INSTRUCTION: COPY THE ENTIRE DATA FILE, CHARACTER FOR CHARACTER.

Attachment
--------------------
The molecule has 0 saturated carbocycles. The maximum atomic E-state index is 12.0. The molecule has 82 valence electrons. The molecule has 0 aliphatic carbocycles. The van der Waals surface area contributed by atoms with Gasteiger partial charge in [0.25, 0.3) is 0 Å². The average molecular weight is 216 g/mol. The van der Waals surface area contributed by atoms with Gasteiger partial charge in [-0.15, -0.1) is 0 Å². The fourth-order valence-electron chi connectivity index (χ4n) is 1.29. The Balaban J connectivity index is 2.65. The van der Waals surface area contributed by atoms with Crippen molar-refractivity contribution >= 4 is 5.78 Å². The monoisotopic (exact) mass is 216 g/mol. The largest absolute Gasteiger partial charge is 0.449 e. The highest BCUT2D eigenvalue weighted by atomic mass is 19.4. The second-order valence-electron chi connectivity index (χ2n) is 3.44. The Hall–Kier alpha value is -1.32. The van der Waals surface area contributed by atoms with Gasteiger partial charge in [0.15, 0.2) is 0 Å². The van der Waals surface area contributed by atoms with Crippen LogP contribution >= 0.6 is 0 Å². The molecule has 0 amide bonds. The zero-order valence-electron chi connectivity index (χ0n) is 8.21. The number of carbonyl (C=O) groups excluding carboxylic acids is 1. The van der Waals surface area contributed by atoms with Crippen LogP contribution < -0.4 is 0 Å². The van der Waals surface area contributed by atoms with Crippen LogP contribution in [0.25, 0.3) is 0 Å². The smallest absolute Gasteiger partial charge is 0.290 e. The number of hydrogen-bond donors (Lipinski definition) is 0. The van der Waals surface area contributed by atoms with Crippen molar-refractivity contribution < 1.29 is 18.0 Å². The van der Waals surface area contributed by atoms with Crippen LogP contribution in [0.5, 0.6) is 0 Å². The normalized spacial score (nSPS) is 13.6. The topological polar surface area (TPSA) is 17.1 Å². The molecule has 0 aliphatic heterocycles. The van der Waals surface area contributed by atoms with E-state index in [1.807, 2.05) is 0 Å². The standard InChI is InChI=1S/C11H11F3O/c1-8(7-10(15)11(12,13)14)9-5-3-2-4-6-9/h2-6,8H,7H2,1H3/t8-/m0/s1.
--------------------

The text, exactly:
The molecule has 0 saturated carbocycles. The maximum atomic E-state index is 12.0. The molecule has 82 valence electrons. The molecule has 0 aliphatic carbocycles. The van der Waals surface area contributed by atoms with Gasteiger partial charge in [0.25, 0.3) is 0 Å². The average molecular weight is 216 g/mol. The van der Waals surface area contributed by atoms with Gasteiger partial charge in [-0.15, -0.1) is 0 Å². The fourth-order valence-electron chi connectivity index (χ4n) is 1.29. The Balaban J connectivity index is 2.65. The van der Waals surface area contributed by atoms with Crippen molar-refractivity contribution >= 4 is 5.78 Å². The monoisotopic (exact) mass is 216 g/mol. The largest absolute Gasteiger partial charge is 0.449 e. The highest BCUT2D eigenvalue weighted by atomic mass is 19.4. The second-order valence-electron chi connectivity index (χ2n) is 3.44. The Hall–Kier alpha value is -1.32. The van der Waals surface area contributed by atoms with Gasteiger partial charge in [0.15, 0.2) is 0 Å². The van der Waals surface area contributed by atoms with Crippen LogP contribution >= 0.6 is 0 Å². The molecule has 0 amide bonds. The zero-order valence-electron chi connectivity index (χ0n) is 8.21. The number of carbonyl (C=O) groups excluding carboxylic acids is 1. The van der Waals surface area contributed by atoms with Crippen LogP contribution < -0.4 is 0 Å². The van der Waals surface area contributed by atoms with Crippen LogP contribution in [0.25, 0.3) is 0 Å². The smallest absolute Gasteiger partial charge is 0.290 e. The number of hydrogen-bond donors (Lipinski definition) is 0. The van der Waals surface area contributed by atoms with Crippen molar-refractivity contribution < 1.29 is 18.0 Å². The van der Waals surface area contributed by atoms with Crippen LogP contribution in [0.5, 0.6) is 0 Å². The normalized spacial score (nSPS) is 13.6. The topological polar surface area (TPSA) is 17.1 Å². The molecule has 0 aliphatic heterocycles. The van der Waals surface area contributed by atoms with E-state index in [1.807, 2.05) is 0 Å². The standard InChI is InChI=1S/C11H11F3O/c1-8(7-10(15)11(12,13)14)9-5-3-2-4-6-9/h2-6,8H,7H2,1H3/t8-/m0/s1.